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 Vol. 6, No. 9 

December 2004


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Image Digging Up the Past

By Louis Rushmore

Archaeology is a science that sifts evidence of mankind's past to discern historical information. A dictionary definition for "archaeology" is "the scientific study of material remains (as fossil relics, artifacts, and monuments) of past human life and activities" (Merriam). A simplified, homespun definition of "archaeology" could be "digging up the past." Bible archaeology is archaeological excavation, examination and ascertaining information about biblical characters, biblical places or biblical times.

Since archaeology is a science, it is vulnerable to a degree of subjective assessment (i.e., educated guesses). Unfortunately, in every sphere of life, unintended biases as well as covert (or sometimes thinly veiled) prejudices influence conclusions to which one arrives regarding the available evidence. For instance, once biblical archaeologists were usually friends of the Bible and delighted whenever they found extra-biblical, archaeological evidence that validated the biblical text. Now, so-called new biblical archaeologists are pronounced enemies of the Bible and are horrified whenever extra-biblical, archaeological evidence is interpreted by anyone to validate the biblical text. New Bible Archaeology has boldly undertaken the reevaluation of past discoveries and revels in issuing new assessments of past archaeological discoveries that contradict earlier, published conclusions. Biblical archaeologists who characteristically diminish any possible relationship between archaeological discoveries and the Bible are called minimalists; biblical archaeologists who characteristically capitalize on any possible relationship between archaeological discoveries and the Bible are called maximalists.

Available evidence implies that what has been unearthed and examined may not represent all of the potential evidence that either has not been found yet, or if discovered, to date has not been examined. Literally, tons of excavated, but unevaluated antiquities, lie in the basements of museums around the world; some discoveries of which the world is routinely apprised are literally discovered in museum basements years after their deposit there. This is because the volume of archaeological finds exceeds the time, money and expertise needed to carefully appraise them.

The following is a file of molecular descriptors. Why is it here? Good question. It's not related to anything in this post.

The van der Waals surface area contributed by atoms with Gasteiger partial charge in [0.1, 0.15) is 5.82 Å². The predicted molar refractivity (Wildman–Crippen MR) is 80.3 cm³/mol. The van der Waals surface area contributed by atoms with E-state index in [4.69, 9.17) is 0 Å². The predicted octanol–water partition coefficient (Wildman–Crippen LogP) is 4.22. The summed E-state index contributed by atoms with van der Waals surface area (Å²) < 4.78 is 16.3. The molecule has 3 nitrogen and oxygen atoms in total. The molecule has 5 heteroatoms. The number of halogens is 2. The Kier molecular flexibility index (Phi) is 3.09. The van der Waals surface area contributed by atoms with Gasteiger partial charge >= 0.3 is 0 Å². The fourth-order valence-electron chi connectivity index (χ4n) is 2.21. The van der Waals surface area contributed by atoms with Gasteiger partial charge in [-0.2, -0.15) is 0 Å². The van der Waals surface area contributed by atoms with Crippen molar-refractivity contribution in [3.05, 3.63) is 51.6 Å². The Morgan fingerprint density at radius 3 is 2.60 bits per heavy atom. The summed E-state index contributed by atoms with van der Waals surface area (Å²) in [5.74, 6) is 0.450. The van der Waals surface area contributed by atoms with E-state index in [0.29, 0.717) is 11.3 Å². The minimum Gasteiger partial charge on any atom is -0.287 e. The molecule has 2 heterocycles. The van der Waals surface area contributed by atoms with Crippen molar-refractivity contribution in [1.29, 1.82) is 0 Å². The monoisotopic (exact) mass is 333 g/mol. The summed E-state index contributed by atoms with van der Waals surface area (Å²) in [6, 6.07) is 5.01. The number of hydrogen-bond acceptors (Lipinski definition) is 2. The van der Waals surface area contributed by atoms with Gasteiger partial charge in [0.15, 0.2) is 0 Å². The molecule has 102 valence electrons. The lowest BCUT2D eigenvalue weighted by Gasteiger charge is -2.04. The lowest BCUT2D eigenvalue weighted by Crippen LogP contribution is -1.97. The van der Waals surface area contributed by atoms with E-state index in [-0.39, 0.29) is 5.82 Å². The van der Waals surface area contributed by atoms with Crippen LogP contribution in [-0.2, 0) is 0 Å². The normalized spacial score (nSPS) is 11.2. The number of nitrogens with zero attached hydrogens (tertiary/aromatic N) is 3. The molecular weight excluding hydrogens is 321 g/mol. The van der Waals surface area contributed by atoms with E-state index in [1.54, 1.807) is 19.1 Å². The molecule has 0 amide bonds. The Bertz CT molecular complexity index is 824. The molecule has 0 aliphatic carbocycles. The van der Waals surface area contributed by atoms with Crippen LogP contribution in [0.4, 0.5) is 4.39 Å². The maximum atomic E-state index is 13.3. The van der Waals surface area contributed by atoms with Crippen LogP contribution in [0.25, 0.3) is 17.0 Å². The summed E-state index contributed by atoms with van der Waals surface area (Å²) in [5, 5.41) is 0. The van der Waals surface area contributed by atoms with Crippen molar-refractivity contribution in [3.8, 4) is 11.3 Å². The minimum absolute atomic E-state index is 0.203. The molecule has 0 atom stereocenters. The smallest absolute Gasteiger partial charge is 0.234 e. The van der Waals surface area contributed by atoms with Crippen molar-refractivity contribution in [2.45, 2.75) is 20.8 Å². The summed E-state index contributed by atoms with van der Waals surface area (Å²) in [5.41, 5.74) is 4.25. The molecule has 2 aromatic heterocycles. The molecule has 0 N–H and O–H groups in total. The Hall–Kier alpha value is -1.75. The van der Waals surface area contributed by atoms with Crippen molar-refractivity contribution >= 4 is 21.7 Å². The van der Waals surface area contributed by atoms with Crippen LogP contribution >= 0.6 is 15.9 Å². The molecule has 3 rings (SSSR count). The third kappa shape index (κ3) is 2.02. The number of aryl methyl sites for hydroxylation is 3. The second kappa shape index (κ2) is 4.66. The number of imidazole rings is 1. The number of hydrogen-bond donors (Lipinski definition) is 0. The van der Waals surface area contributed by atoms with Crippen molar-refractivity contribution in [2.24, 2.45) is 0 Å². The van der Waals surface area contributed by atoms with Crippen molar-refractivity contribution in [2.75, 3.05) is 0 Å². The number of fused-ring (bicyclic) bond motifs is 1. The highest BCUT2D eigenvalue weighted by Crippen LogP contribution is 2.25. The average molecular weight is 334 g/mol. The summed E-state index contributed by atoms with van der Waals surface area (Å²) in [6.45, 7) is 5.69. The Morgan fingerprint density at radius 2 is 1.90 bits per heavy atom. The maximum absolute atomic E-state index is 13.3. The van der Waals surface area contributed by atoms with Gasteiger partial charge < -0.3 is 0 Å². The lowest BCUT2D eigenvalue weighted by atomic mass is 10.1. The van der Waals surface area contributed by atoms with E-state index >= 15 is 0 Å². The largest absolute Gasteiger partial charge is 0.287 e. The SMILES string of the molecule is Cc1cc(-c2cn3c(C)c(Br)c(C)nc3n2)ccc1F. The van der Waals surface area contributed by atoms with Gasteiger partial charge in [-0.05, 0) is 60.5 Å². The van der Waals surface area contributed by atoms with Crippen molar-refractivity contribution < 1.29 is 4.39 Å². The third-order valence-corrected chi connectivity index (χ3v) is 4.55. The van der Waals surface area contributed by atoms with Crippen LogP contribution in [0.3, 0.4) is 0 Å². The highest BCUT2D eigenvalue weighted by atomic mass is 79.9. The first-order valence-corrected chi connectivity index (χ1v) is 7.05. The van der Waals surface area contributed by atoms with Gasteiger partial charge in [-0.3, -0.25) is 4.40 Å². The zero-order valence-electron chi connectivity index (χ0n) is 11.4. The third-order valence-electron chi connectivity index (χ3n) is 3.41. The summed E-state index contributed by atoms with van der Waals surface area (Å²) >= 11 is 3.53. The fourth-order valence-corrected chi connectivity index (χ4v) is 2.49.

Nevertheless, biblical archaeology in reality is a tremendous friend of the Bible believer. Repeatedly, biblical archaeology when subjected to an honest, balanced treatment (neither minimalist or maximalist oriented) serves as extra-biblical validation of the biblical text and bolsters the Christian faith. A case in point concerns the crucifixion of Jesus Christ and the malefactors crucified on either side of our Lord (Matthew 27:38). Though crucifixion dots the annals of secular history from times most ancient, archaeological evidence validating that mode of execution has been unavailable to corroborate either secular or biblical history respecting crucifixion.

However, "[f]ollowing the Six Days War in 1967, excavation of tombs around Jerusalem yielded several ossuaries (stone bone boxes)" (Rushmore 201). This manner of Jewish burial that prevailed only for a 200-year period (Humble 67-68) yielded a singular discovery that provided archaeological confirmation of both the secular, historical record and the biblical record respecting execution by crucifixion.

And in one ossuary were found the bones of a Jew who was named Yehohanan [John], and both his ankles were pierced by an iron nail of 15 centimeters long. And after examination of the bones, it was found this poor person was crucified, and for the first time we have a real archaeological evidence showing how people were crucified. But from the time of Jesus, we had no archaeological evidence…(Humble 61)

Wood rots and iron oxidizes (rusts). Consequently, wooden crosses or poles on which unfortunate persons were crucified have not survived to the present. Likewise, iron nails by which some persons were affixed to crosses have not before been known to survive to the present. The unique circumstance of a crucified person being entombed in an ossuary and that the iron nail lodged in his bones yielded a remarkable find that illustrates the value of biblical archaeology.

In the case of crucifixion, the abundance of secular, historical records verifying execution by crucifixion as well as the biblical record evidencing the same needed no archaeological confirmation to establish historically crucifixion as a form of execution. However, regarding other biblical entries, either no historical records coincide with the biblical record (absence of historical information) or secular history actually conflicts with biblical data. In such cases, biblical archaeology is invaluable toward the unbeliever to assure him of the Bible's truthfulness. Further, extra-biblical, archaeological confirmation of Bible facts bolsters and enhances the Bible-believer's faith. Archaeological discoveries that pertain to biblical characters, biblical places or biblical times, fairly and honestly evaluated, always befriend the biblical account as well as under gird the faith of believers.

Works Cited

Humble, Bill. Archaeology and the Bible. Nashville: Christian Communications, 1990.

Merriam Webster's Collegiate Dictionary. CD-ROM. Springfield: Merriam-Webster, 1993.

Rushmore, Louis. Biblical Companions: Geography, Archaeology & Sacred History. Cameron: Louis Rushmore, 2000.

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